How to Combat Shyness
While extremely beautiful, many of the smaller species of wild bettas (particularly those from the coccina complex) can be excruciatingly shy. I think it is their sometimes elusive nature and specific care requirements that have led to a lack of popularity outside of a small group of enthusiasts.
Excessively shy fish can be exasperating for any fish keeper. It can be disappointing when all you see of your fish is one or two glimpses as it beats a hasty retreat. Furthermore, it becomes increasingly difficult to pick up symptoms of disease or injury if your fish are always hiding.
I have found that one of the best methods of combating shyness in wilds, is to hand feed almost exclusively using tweezers or something similar to hold the food. Even the shyest of bettas is not able to hold out indefinitely, particularly when you have something appealing like a live blackworm wriggling around.
Each time I feed any of my wild bettas, I gently tap on the front panel of glass. All of my wilds associate a tap on the glass with food, and most will come out to eat, or at least come into view if they hear me tapping. This gives me the opportunity to check everyone over, and make sure that everyone is still where they are supposed to be.
You will find that some fish will become bolder if they are forced out into the open by a lack of cover. This is what I did with my wild-caught burdigala pair. By decreasing the amount of cover in the tank, I found they became more comfortable in my presence and I was able to keep track of them and their fry a lot more easily.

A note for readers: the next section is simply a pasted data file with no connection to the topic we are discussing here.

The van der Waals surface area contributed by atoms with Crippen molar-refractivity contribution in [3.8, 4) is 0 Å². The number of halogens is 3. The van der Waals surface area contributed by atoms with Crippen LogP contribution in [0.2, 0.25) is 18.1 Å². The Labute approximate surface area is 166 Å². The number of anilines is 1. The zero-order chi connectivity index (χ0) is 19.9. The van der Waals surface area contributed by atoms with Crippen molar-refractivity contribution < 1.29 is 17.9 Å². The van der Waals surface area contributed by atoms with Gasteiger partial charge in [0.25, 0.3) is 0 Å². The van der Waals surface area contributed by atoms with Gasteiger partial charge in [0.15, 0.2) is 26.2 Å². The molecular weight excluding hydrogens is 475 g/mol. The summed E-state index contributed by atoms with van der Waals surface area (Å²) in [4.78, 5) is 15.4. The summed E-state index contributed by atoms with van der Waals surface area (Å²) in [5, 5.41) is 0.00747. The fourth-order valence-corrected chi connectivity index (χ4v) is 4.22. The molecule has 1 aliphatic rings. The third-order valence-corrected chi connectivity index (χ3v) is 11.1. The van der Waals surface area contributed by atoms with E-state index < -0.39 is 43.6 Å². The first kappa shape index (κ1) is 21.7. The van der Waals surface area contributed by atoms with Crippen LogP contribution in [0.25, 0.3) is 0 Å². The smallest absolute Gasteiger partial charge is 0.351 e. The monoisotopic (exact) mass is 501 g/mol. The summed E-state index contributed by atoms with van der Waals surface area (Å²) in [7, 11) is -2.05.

Perhaps most importantly of all, is that you give fish (particularly wild-caught stock and new arrivals) time to settle in. If you have had your wilds shipped to you, that in itself can be an extremely stressful and traumatic experience. Some fish are more sensitive than others, and while one may be fine in only a couple of days, another could take a couple of weeks until it is completely comfortable in your tank.
Plenty of human contact, plenty of hand-feeding and plenty of patience is generally all that is required to encourage even the most elusive fish into coming out of its shell.
Hailing from Melbourne, Australia, I currently keep and breed a number of species from the coccina complex.